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Pests of Tomatoes

June is prime time for growing tomatoes here in Escambia County, but it’s also the best time to see a lot of pests in tomatoes that can totally ruin a crop.  To help you figure out what’s “bugging” your tomatoes, here’s a quick rundown of some of the pests that you might see in your garden.   Much of the information in this article was adapted from the University of Florida EDIS (Electronic Data Information Source)  publication, Insect Management for Tomatoes, Peppers, and Eggplant.  Management techniques for the pests will be found in the full publication.

 

 Silverleaf WhiteflyPhoto of adult whitefly and pupa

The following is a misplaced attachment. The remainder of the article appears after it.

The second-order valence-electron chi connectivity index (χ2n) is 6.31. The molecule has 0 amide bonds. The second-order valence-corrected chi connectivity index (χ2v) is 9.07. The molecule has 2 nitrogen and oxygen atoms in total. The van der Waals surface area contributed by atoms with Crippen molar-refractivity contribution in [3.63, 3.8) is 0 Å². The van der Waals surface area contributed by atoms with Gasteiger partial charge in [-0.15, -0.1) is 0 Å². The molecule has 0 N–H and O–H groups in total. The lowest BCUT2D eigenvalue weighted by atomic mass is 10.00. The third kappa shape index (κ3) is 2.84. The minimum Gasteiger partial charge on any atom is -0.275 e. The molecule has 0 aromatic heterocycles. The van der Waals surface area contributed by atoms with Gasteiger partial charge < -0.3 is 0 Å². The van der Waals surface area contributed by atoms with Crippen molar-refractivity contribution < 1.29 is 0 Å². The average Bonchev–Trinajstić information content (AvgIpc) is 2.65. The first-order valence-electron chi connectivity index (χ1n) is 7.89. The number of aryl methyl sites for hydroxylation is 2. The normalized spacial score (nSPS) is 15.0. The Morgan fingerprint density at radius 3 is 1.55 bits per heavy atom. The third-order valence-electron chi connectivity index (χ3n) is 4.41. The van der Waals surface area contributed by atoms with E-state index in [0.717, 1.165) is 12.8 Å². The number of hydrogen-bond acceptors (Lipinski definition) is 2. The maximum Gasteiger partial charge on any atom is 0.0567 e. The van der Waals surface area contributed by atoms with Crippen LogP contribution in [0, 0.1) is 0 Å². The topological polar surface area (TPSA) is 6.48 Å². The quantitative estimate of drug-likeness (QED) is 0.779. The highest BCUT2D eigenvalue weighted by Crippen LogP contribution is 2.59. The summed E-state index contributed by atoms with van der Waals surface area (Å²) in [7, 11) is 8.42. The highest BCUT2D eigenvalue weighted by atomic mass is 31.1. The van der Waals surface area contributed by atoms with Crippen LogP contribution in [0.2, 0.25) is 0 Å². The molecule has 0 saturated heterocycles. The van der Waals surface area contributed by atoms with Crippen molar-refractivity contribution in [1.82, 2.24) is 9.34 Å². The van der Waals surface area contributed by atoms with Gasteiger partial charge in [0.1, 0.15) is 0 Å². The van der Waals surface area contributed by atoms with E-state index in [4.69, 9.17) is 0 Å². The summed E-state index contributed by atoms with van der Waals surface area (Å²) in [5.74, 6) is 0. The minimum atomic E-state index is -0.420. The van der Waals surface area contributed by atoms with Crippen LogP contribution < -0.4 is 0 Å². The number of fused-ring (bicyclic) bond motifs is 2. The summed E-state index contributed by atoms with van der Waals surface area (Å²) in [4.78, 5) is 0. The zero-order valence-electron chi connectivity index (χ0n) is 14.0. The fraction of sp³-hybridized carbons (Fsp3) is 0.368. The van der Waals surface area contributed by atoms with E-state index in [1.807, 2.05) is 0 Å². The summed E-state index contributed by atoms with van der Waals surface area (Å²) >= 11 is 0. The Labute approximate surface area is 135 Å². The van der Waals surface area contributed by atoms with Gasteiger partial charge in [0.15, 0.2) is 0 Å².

The adult silverleaf whitefly is small, approximately 1/16 of an inch in length, and has powdery white wings held tent-like while at rest over a yellow body.  Whiteflies are usually found on the undersides of leaves.  Eggs, which are yellow and football-shaped, are attached upright by a tiny stalk inserted into the lower leaf surface. A mobile first instar (growth stage), or crawler stage, hatches from the egg and settles on the leaf.  It then develops through immobile second, third, and fourth instars which look like semi-transparent, flat, oval scales. The fourth instar or “pupa” is more yellow and more easily seen without the aid of a hand lens, and typically has very distinct eyespots, and is referred to as a “red-eyed nymph.”